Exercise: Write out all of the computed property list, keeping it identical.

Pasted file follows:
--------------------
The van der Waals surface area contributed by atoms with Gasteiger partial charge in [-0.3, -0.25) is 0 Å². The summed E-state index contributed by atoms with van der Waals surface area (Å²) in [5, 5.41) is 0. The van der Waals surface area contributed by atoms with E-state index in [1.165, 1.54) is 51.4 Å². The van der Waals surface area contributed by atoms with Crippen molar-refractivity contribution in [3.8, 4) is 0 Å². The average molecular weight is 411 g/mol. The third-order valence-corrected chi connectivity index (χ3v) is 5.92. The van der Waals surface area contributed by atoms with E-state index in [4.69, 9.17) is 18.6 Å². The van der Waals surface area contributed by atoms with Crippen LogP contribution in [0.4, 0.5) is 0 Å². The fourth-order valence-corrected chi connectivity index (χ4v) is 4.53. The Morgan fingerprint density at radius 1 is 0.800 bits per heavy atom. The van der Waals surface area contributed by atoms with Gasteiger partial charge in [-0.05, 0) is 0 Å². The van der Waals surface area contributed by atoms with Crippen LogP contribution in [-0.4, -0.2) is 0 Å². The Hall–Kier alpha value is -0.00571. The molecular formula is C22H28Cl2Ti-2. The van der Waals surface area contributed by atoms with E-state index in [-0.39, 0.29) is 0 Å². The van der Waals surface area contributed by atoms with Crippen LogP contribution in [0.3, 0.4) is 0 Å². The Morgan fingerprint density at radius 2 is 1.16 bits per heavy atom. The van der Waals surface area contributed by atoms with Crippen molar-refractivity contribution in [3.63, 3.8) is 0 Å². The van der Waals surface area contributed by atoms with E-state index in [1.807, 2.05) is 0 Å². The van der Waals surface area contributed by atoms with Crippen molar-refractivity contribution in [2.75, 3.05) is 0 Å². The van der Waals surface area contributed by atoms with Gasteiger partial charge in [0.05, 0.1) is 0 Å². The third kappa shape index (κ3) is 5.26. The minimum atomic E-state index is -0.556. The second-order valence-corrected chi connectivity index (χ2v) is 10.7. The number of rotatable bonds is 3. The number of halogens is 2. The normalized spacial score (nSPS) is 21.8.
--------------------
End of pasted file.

The van der Waals surface area contributed by atoms with Gasteiger partial charge in [-0.3, -0.25) is 0 Å². The summed E-state index contributed by atoms with van der Waals surface area (Å²) in [5, 5.41) is 0. The van der Waals surface area contributed by atoms with E-state index in [1.165, 1.54) is 51.4 Å². The van der Waals surface area contributed by atoms with Crippen molar-refractivity contribution in [3.8, 4) is 0 Å². The average molecular weight is 411 g/mol. The third-order valence-corrected chi connectivity index (χ3v) is 5.92. The van der Waals surface area contributed by atoms with E-state index in [4.69, 9.17) is 18.6 Å². The van der Waals surface area contributed by atoms with Crippen LogP contribution in [0.4, 0.5) is 0 Å². The fourth-order valence-corrected chi connectivity index (χ4v) is 4.53. The Morgan fingerprint density at radius 1 is 0.800 bits per heavy atom. The van der Waals surface area contributed by atoms with Gasteiger partial charge in [-0.05, 0) is 0 Å². The van der Waals surface area contributed by atoms with Crippen LogP contribution in [-0.4, -0.2) is 0 Å². The Hall–Kier alpha value is -0.00571. The molecular formula is C22H28Cl2Ti-2. The van der Waals surface area contributed by atoms with E-state index in [-0.39, 0.29) is 0 Å². The van der Waals surface area contributed by atoms with Crippen LogP contribution in [0.3, 0.4) is 0 Å². The Morgan fingerprint density at radius 2 is 1.16 bits per heavy atom. The van der Waals surface area contributed by atoms with Crippen molar-refractivity contribution in [3.63, 3.8) is 0 Å². The van der Waals surface area contributed by atoms with E-state index in [1.807, 2.05) is 0 Å². The van der Waals surface area contributed by atoms with Crippen molar-refractivity contribution in [2.75, 3.05) is 0 Å². The van der Waals surface area contributed by atoms with Gasteiger partial charge in [0.05, 0.1) is 0 Å². The third kappa shape index (κ3) is 5.26. The minimum atomic E-state index is -0.556. The second-order valence-corrected chi connectivity index (χ2v) is 10.7. The number of rotatable bonds is 3. The number of halogens is 2. The normalized spacial score (nSPS) is 21.8.